Economics Part B

Understanding Four Categories of Unemployment

The unemployed populace can be divided into four groups corresponding to why they are unemployed:

  1. Frictional unemployment

  2. Structural unemployment

  3. Cyclical unemployment

  4. Natural unemployment

Frictional Unemployment

The unemployed in this group are employees who resigned or were fired from one place of employment, and are looking for other work, in addition to young people who are looking for their first jobs.

The duration of unemployment in this group is usually relatively short.

Structural Unemployment

The unemployed in this group were fired from some specific sector, while the reason(s) for being fired were one or more of the following:

  • A fall in demand for the goods produced by the sector.

  • Technological improvements that reduce the need for employees in the sector.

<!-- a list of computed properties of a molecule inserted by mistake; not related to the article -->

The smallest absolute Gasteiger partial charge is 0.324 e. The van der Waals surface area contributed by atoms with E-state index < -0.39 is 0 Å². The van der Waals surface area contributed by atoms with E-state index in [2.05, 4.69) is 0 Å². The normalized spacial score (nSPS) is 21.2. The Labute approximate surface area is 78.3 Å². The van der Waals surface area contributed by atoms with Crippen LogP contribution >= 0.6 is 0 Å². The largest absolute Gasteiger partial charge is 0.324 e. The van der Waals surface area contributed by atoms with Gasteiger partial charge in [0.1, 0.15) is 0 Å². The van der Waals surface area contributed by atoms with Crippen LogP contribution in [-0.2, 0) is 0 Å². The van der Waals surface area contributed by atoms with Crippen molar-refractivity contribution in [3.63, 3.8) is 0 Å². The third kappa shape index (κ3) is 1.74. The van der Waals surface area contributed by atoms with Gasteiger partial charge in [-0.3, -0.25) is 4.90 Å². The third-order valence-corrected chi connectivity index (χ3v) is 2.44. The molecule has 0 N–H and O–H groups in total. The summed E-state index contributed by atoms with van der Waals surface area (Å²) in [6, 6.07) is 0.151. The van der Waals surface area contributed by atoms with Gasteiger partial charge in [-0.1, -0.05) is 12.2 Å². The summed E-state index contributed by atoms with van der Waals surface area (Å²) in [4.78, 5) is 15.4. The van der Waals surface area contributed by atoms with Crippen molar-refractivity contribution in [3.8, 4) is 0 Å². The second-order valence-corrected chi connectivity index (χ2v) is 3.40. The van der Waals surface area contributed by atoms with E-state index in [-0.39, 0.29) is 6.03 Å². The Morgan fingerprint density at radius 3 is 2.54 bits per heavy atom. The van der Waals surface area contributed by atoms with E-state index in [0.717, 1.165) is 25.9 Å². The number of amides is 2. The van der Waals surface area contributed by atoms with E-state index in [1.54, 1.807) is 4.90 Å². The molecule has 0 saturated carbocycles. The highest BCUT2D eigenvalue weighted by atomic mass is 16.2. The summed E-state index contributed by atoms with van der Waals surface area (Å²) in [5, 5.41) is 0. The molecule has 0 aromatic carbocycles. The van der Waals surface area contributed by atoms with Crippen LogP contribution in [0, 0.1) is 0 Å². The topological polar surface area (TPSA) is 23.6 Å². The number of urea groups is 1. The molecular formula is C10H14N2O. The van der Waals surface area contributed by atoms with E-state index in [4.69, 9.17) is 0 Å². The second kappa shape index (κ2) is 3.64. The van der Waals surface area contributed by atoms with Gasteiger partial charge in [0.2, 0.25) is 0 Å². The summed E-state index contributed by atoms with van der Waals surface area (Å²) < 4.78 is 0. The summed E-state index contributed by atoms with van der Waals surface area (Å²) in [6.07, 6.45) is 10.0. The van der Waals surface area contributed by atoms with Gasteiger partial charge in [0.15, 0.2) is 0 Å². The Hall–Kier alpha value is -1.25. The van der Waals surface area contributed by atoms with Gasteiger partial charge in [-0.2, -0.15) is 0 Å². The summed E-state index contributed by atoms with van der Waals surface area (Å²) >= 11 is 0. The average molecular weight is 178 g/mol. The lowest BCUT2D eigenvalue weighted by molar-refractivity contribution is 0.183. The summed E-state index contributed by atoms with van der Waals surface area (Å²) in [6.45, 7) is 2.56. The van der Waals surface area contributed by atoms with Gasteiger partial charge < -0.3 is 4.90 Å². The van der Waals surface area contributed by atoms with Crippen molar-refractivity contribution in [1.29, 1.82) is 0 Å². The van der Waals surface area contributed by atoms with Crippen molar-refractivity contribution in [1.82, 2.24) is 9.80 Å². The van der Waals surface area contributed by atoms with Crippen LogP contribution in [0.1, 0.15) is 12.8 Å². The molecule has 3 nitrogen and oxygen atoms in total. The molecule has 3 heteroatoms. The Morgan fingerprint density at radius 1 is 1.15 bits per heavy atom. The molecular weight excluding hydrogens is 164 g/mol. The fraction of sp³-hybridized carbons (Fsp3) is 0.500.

• A preference for foreign employees in the sector.

The duration of unemployment in this group is variable.

These unemployed workers must usually undergo professional retraining for another sector.


Cyclical Unemployment

The unemployed in this group were fired during a recession at the national or global level.

The duration of unemployment in this group is relatively lengthy.

Unemployment will be reduced only after an emergence of the economy from recession.

Natural Unemployment

In any economic situation, including a period of rapid economic growth, frictional and structural unemployment usually co-exist.

Unemployment in these two categories is called natural unemployment. In most countries, natural unemployment is usually in the 4 to 6% range.

Natural unemployment cannot be measured accurately; it is always an estimate that is based on samples. When the unemployment rate is higher than the natural unemployment rate, we attribute the difference to a recession or economic slowdown.

Understanding Four Categories of Unemployment557Understanding Four Categories of Unemployment